Stock Order Routing
When you buy or sell stocks on Robinhood, we send your orders to market makers that typically offer better prices than public exchanges.
To compete with exchanges, the market makers with which we have relationships offer rebates to brokerages like ours. Rebates are one of several revenue streams that make it possible for us to provide a range of financial products and services at low cost.
What is order routing?
Order routing is the process of sending your order to a market maker.
What is a market maker?
A market maker is a third-party institution that actually executes your order.
Jenna wants to buy a share of MEOW. To do that, she places a buy order on Robinhood. From there, in just a matter of milliseconds, Robinhood's order routing system uses an algorithm to prioritize sending her order to a market maker that’s likely to give her the best execution, based on historical performance.
How do you decide where to route orders?
We have relationships with several market makers, and our routing system is designed to automatically prioritize sending your order to a market maker that’s likely to give you the best execution, based on historical performance. We don’t route orders based on any rebates we receive.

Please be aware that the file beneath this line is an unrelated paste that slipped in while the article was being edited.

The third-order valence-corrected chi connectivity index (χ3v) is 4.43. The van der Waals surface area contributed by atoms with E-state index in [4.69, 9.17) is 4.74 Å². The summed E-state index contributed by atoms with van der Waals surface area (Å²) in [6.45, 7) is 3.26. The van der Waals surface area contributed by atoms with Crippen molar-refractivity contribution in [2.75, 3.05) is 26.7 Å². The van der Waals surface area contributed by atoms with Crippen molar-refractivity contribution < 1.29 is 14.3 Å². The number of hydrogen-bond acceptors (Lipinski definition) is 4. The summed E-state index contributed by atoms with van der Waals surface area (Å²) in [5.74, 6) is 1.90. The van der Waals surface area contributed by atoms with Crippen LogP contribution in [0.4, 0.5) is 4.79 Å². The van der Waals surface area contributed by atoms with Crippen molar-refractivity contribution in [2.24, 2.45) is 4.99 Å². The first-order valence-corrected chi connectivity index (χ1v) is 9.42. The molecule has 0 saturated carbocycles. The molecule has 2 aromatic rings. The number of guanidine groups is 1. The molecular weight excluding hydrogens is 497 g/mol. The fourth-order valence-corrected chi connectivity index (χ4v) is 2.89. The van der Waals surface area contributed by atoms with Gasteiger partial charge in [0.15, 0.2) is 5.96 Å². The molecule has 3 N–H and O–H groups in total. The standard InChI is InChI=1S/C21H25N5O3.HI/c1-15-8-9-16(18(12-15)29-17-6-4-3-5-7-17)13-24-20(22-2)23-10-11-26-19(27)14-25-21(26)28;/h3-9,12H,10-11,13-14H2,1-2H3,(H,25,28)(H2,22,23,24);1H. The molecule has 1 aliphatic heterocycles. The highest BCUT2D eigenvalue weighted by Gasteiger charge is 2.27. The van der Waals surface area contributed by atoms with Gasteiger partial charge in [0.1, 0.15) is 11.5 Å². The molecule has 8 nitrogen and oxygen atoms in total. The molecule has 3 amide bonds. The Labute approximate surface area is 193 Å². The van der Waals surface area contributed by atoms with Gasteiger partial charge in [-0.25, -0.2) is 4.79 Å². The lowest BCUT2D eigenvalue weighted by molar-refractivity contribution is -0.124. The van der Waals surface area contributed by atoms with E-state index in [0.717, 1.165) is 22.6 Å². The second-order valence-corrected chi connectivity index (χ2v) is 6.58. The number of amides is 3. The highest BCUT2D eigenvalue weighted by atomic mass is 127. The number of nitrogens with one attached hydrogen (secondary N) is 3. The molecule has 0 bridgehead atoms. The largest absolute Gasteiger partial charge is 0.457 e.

How do you pursue a quality execution?
A quality execution means getting you the best price reasonably available on any order you place.
Our systems are built to automatically send your order to the market maker most likely to give you the best price, based on historical performance. In addition, the majority of our orders are filled at the National Best Bid and Offer (NBBO) or better, which means most customers are, at a minimum, receiving the best available bid or ask price. We also perform regular, rigorous reviews of the execution quality our customers receive, looking at factors like execution price, speed, and price improvement.
You can read more detail about our execution quality here.
Are you incentivized to route orders to one market maker over another?
No. To operate a fair system, we don’t take rebates into consideration when we choose the market maker that executes your order. Also, all market makers with whom we have relationships pay us rebates at the same rate, which means we aren’t incentivized to send orders to any one specific market maker.
How do you structure the rebates you receive from market makers?
We earn a percentage of the bid-ask spread, or the difference between the highest price to buy (bid) and the lowest price to sell (ask) the equity, at the time of execution. Spread is determined by the National Best Bid and Offer (NBBO) published spread.
Do you share my order information with anyone other than the market maker?
No, we do not share your order information with anyone before we send orders to market makers.